Baltimore Ravens 2013 NFL Draft: Building the Perfect 7-Round Draft
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It has been well documented that the Baltimore Ravens have had a lot of turnover this offseason. Perhaps we are seeing the Ravens reverse this with the signings of Elvis Dumervil, Chris Canty, and Marcus Spears.
There is still much work to be done in the free-agent market before the draft. No matter what happens, though, the draft will be extremely important to Baltimore, and, thanks to compensatory picks, the Ravens have 12 picks with which to reload their team.
Whom and how will the Ravens draft? Baltimore has many holes to fill. There are still needs at the middle linebacker position and both safety positions, as well as at offensive tackle (depending on Bryant McKinnie's status), wide receiver and possibly corner, with the departure of Cary Williams.
Despite all these needs, Ozzie Newsome has a reputation for drafting the best players available regardless of the positions of the players or the needs of the team. Luckily, this draft is deep in the areas of need for the Baltimore Ravens.
This mock draft will be based primarily on big boards while considering needs, instead of the other way around.
First Round: Manti Te'o, Middle Linebacker
Te'o could prove to be a valuable pick at No. 32 overall.
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I can hear the moans now. He has some issues and question marks, but some of those question marks may have been answered.
As for the well-publicized hoax, that will take a long time to go away, if it ever does. But if Ray Lewis can overcome murder charges to become the unquestioned leader of the Baltimore Ravens for many years, then perhaps Te'o can follow in his footsteps in more ways than one.
In more recent history, Vontaze Burfict was signed by the Ravens' AFC North rival Cincinnati Bengals as a rookie free agent. He was once considered the top middle linebacker in the 2012 draft. A poor combine, which featured an even worse 40 time than Te'o's and questions about his character, caused his stock to plummet. Since then, he has turned out to be one of the biggest steals of his draft class, as he had a very productive 2012 season.
The point is that it is not all about 40 times. It is the total package. Te'o is a playmaker and could step in and start right away on a Ravens defense that now features a solid defensive line to go along with two Pro Bowl outside linebackers.
Depending on how far some other players fall, the Ravens could also consider Kevin Minter, Matt Elam, Alec Ogletree or Justin Hunter, who has been rising on many draft boards as of late.
Second Round: Menelik Watson, Offensive Tackle
Watson could be a project but has a lot of upside.
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Florida State offensive tackle Menelik Watson has all the tools to be a successful offensive lineman. He has the size and athletic ability. Watson is a former basketball player, and as a consequence, he has quick feet, agility and balance. The catch is his experience.
According to CBSSports.com, Watson has only played two seasons of football, so he is extremely raw. If the Ravens were to draft Watson, they would need to retain Bryant McKinnie or sign another veteran tackle to allow Watson to develop.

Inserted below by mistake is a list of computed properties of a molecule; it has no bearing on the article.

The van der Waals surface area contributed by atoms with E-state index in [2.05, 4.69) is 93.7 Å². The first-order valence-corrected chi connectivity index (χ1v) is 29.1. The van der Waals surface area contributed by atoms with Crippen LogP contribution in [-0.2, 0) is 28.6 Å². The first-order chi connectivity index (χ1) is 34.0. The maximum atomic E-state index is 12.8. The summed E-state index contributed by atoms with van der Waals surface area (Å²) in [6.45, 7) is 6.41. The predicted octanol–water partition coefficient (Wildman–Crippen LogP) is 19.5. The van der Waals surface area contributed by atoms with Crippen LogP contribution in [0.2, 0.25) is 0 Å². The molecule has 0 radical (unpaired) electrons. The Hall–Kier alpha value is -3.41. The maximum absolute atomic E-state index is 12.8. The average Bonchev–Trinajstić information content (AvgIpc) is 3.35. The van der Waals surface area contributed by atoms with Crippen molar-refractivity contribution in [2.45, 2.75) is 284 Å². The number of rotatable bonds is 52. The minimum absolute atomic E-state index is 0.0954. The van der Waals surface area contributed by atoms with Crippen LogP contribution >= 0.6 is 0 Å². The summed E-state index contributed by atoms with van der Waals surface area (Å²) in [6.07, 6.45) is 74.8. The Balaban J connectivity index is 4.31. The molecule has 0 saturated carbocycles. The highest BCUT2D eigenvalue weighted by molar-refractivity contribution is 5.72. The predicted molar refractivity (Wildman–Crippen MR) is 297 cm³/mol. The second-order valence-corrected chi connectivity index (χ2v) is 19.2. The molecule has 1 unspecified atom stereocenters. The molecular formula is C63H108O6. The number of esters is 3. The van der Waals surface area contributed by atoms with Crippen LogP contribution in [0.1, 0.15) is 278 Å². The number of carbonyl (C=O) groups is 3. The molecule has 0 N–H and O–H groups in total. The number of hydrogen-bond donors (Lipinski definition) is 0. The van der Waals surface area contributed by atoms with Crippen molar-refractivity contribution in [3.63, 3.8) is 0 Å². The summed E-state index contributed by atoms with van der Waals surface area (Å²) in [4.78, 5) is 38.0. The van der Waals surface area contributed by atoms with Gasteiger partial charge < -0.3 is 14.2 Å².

Third Round: Tyrann Mathieu, Cornerback
The "Honey Badger" could be a great value in the third round.
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We will never know how high former LSU cornerback Tyrann Mathieu would have been drafted had it not been for some bad decisions off the field. Nonetheless, his play on the field and performance at the combine should tempt a team to take a gamble on Mathieu, aka "Honey Badger."
According to The Sports Xchange, Mathieu did not disappoint at the NFL combine, where he ran an unofficial time of 4.43 in the 40. Quick and athletic, Mathieu is an aggressive playmaker who could contribute on an NFL roster.
Although corner is not a major need for Baltimore, when comparing it to some other holes on the roster, the Ravens did lose Cary Williams, Lardarius Webb is coming off an injury and Jimmy Smith has yet to play a full season healthy. The NFL is a passing league, and defenses often line up in nickle and dime formations throughout the game. In other words, depth at corner is almost a necessity.
Mathieu could push for playing time and add much-needed depth to the defensive backfield. He would arguably be the best player on the board long before the Ravens pick in the third round. If Mathieu can put his off-the-field problems behind him, he could turn out to be a steal on draft day.
Fourth Round: D.J. Swearinger, Free Safety
The Ravens could use Swearinger's hard hits in one of the vacant safety spots.
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The Ravens have some big holes to fill in both safety positions. Longtime Raven and future Hall of Famer Ed Reed recently signed a contract with AFC rival Houston Texans, and the Ravens also cut hard-hitting Bernard Pollard.
His versatility would serve him well. Even if the Ravens sign a veteran free safety (Michael Huff, for instance), Swearinger could also play strong safety, which may suit him better, anyway. Known as a hard hitter, the 2012 second-team All-SEC pick has played both safety positions and some cornerback in his college career.
4th Round (Compensatory Pick): Kenny Stills, Wide Receiver
Hopefully this Sooner receiver works out better than Mark Clayton.